Information Technology (‘IT’) and services outsourcing agreements usually involves the transfer of all, or part of the IT and related services functions of a customer’s undertaking to one or more third party service providers.
More often than not, IT outsourcing agreements will involve the transfer of assets and frequently, staff (either employed by the customer or now, more commonly, by an incumbent third party provider) that were previously used to support the activity or operation, to the provider.
Where assets are transferred, they may for a time then be used to provide IT and related services back to the consumer, to the agreed levels of service. These contracts are most commonly referred to as “information technology outsourcing’ contracts”, or often abbreviated in the technology industry to “ITO” to distinguish them from business process outsourcing or “BTO” contracts.
IT functions that are now frequently outsourced include one or more of the following:
- Data centre and systems infrastructure;
- Voice and data networks;
- Applications development;
- Applications support and maintenance;
- Server and desktop environments;
- Support, help desk and call centre;
- Disaster recovery;
- Research and development;
- Auditing; and
- IT procurement.
Reasons for outsourcing
The reasons for outsourcing are varied. The most frequently quoted incentives in the private sector are the added value that third party expertise and experience can bring together with equal cost savings.
In the world of technology in recent years it has become highly competitive and it continues to grow at a rapid rate, as the modern economy becomes increasingly reliant on IT related products and services. Consequently, staff costs in this sector have spiralled upwards, including in the cost arbitrage, offshore centres. In the circumstances, outsourcing obviates the need to recruit and, crucially retain IT staff and enables the business to focus on its core competencies.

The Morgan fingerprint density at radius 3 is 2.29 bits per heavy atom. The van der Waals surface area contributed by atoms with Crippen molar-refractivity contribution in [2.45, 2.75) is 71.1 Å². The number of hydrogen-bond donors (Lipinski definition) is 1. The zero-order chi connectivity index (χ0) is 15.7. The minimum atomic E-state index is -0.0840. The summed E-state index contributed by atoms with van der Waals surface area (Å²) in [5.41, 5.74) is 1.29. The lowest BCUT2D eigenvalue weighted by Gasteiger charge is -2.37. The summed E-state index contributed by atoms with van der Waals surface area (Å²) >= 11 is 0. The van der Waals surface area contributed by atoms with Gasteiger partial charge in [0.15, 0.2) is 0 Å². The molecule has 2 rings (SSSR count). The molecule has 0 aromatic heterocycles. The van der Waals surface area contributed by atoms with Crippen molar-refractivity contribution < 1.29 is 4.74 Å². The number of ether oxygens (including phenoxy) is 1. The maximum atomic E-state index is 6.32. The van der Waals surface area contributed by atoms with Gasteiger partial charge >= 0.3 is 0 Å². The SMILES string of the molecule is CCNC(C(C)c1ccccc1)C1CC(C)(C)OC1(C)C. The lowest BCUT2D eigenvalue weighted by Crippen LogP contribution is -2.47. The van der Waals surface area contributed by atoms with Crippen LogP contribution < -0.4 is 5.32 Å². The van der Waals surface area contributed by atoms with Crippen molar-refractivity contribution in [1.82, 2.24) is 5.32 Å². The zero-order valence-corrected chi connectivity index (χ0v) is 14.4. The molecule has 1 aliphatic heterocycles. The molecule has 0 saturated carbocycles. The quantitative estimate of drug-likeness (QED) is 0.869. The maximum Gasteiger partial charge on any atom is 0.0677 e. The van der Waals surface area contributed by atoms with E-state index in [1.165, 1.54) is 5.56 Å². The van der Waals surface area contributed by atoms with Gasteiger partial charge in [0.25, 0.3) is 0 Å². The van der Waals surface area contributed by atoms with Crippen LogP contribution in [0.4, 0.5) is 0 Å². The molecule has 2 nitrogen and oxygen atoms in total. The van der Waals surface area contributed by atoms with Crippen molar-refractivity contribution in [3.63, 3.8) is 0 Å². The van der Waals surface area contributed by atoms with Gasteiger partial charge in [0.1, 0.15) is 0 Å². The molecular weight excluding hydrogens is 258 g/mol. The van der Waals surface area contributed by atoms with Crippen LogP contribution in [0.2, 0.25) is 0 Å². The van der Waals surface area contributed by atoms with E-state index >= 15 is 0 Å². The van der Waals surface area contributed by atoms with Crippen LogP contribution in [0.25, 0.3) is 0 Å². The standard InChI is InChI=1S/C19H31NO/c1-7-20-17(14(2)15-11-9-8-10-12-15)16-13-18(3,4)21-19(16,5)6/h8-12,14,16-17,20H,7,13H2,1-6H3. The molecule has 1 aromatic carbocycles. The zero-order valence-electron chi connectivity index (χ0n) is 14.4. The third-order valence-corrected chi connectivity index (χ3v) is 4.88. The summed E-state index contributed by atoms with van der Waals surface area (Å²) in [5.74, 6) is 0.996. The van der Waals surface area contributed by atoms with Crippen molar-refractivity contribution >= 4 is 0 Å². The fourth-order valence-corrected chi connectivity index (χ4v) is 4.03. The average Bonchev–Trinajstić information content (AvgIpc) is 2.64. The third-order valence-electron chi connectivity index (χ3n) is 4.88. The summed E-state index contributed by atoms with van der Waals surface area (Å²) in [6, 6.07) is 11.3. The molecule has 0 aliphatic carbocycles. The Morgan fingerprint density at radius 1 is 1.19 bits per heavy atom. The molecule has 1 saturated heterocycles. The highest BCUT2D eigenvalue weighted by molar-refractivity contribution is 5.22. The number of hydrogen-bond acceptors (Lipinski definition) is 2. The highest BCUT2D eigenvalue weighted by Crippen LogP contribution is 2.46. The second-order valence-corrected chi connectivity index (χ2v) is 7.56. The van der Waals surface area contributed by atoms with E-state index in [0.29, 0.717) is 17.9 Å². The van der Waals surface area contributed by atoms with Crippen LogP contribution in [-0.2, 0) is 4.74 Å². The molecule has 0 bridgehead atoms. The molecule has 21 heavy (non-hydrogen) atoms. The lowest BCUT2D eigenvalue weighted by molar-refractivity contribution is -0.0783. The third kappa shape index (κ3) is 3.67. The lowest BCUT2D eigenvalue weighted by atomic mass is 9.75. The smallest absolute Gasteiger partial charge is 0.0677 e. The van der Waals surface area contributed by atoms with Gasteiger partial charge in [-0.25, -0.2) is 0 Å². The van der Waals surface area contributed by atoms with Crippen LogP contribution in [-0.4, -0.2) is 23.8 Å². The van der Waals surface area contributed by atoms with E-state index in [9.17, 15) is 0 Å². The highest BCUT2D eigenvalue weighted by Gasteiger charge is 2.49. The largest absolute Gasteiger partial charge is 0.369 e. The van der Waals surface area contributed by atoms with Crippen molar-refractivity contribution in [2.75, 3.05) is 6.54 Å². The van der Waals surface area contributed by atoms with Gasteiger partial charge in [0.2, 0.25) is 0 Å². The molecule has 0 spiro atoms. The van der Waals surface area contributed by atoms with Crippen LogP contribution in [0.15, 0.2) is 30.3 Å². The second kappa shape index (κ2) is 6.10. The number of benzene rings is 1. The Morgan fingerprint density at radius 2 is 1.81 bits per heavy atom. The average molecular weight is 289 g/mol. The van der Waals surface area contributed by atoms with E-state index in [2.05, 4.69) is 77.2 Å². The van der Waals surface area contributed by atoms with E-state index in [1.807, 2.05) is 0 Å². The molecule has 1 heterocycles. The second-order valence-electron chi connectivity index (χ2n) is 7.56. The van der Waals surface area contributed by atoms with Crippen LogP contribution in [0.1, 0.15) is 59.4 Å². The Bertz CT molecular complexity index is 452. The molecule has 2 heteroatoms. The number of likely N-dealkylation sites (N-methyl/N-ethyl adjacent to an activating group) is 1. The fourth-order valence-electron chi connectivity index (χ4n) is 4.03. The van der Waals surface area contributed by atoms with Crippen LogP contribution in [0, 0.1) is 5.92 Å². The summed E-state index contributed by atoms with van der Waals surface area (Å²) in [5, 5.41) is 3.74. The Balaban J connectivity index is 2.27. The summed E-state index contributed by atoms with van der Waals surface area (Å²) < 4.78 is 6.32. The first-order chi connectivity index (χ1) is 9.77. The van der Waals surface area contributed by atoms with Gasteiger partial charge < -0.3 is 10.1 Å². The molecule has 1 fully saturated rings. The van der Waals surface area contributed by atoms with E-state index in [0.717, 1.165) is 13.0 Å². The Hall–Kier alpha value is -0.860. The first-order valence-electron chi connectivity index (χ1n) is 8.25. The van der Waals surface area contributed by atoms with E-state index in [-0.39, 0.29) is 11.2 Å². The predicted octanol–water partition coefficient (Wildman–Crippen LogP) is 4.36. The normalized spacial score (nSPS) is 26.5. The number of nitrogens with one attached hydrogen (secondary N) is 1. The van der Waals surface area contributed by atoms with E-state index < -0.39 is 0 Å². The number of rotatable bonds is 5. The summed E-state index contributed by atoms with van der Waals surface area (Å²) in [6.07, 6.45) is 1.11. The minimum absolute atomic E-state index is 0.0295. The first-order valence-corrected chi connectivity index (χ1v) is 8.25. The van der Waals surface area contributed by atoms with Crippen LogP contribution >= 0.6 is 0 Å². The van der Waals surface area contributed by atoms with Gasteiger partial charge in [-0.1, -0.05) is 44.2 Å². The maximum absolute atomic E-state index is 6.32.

IT outsourcing agreements
The essence of an IT outsourcing contract is a commitment by the provider to deliver services to predefined service levels. The contract will then go on to define what happens in the event these service levels are not met.
A failure to meet given service level will often result in the payment of service credits, a specified sum of money which becomes payable automatically in the event of a breach. In the absence of service credits being stipulated, the customer would need to prove on each occasion that any failure to meet the service levels is a breach of contract.
The service credit regimes differentiate the IT outsourcing contract from other similar IT contracts, such as system supply contracts, where such schemes are found more rarely.
The constant expansion of the IT outsourcing markets is testament to its popularity. The disadvantages and risks of IT outsourcing seem rarely, in practice to outweigh the perceived benefits. For those contemplating an outsourcing contract, it will therefore be comforting to know that many of the risk can be controlled or mitigated through appropriate contractual provisions.
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